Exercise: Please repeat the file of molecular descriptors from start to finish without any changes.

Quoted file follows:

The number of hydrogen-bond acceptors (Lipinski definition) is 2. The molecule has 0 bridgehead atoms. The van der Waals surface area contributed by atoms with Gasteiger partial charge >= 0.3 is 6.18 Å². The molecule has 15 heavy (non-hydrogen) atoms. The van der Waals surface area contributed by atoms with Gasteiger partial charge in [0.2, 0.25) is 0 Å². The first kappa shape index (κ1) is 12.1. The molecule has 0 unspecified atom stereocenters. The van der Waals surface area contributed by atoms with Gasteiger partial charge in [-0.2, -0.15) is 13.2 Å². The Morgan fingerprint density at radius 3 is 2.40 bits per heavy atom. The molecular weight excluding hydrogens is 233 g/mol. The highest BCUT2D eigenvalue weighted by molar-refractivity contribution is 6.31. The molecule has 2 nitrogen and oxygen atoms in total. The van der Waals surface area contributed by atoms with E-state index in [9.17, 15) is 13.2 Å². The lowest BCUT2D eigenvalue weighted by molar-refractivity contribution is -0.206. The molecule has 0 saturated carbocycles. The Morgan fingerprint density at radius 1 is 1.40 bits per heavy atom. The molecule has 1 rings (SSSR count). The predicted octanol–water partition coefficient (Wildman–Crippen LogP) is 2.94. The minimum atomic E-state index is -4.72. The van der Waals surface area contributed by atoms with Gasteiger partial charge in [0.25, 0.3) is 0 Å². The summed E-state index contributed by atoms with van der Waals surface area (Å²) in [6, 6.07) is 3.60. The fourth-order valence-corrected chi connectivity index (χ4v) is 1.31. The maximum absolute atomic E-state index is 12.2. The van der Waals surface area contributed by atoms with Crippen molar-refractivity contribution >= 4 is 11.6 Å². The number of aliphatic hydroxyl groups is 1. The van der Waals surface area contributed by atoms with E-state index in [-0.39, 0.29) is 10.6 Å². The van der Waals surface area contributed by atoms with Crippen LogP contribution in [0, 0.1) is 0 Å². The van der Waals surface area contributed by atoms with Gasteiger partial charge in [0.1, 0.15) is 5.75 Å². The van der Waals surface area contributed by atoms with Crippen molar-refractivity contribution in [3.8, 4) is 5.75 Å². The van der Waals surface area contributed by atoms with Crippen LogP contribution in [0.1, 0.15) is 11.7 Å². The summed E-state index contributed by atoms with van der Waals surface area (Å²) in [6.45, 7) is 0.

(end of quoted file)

The number of hydrogen-bond acceptors (Lipinski definition) is 2. The molecule has 0 bridgehead atoms. The van der Waals surface area contributed by atoms with Gasteiger partial charge >= 0.3 is 6.18 Å². The molecule has 15 heavy (non-hydrogen) atoms. The van der Waals surface area contributed by atoms with Gasteiger partial charge in [0.2, 0.25) is 0 Å². The first kappa shape index (κ1) is 12.1. The molecule has 0 unspecified atom stereocenters. The van der Waals surface area contributed by atoms with Gasteiger partial charge in [-0.2, -0.15) is 13.2 Å². The Morgan fingerprint density at radius 3 is 2.40 bits per heavy atom. The molecular weight excluding hydrogens is 233 g/mol. The highest BCUT2D eigenvalue weighted by molar-refractivity contribution is 6.31. The molecule has 2 nitrogen and oxygen atoms in total. The van der Waals surface area contributed by atoms with E-state index in [9.17, 15) is 13.2 Å². The lowest BCUT2D eigenvalue weighted by molar-refractivity contribution is -0.206. The molecule has 0 saturated carbocycles. The Morgan fingerprint density at radius 1 is 1.40 bits per heavy atom. The molecule has 1 rings (SSSR count). The predicted octanol–water partition coefficient (Wildman–Crippen LogP) is 2.94. The minimum atomic E-state index is -4.72. The van der Waals surface area contributed by atoms with Gasteiger partial charge in [0.25, 0.3) is 0 Å². The summed E-state index contributed by atoms with van der Waals surface area (Å²) in [6, 6.07) is 3.60. The fourth-order valence-corrected chi connectivity index (χ4v) is 1.31. The maximum absolute atomic E-state index is 12.2. The van der Waals surface area contributed by atoms with Crippen molar-refractivity contribution >= 4 is 11.6 Å². The number of aliphatic hydroxyl groups is 1. The van der Waals surface area contributed by atoms with E-state index in [-0.39, 0.29) is 10.6 Å². The van der Waals surface area contributed by atoms with Crippen LogP contribution in [0, 0.1) is 0 Å². The van der Waals surface area contributed by atoms with Gasteiger partial charge in [0.1, 0.15) is 5.75 Å². The van der Waals surface area contributed by atoms with Crippen molar-refractivity contribution in [3.8, 4) is 5.75 Å². The van der Waals surface area contributed by atoms with Crippen LogP contribution in [0.1, 0.15) is 11.7 Å². The summed E-state index contributed by atoms with van der Waals surface area (Å²) in [6.45, 7) is 0.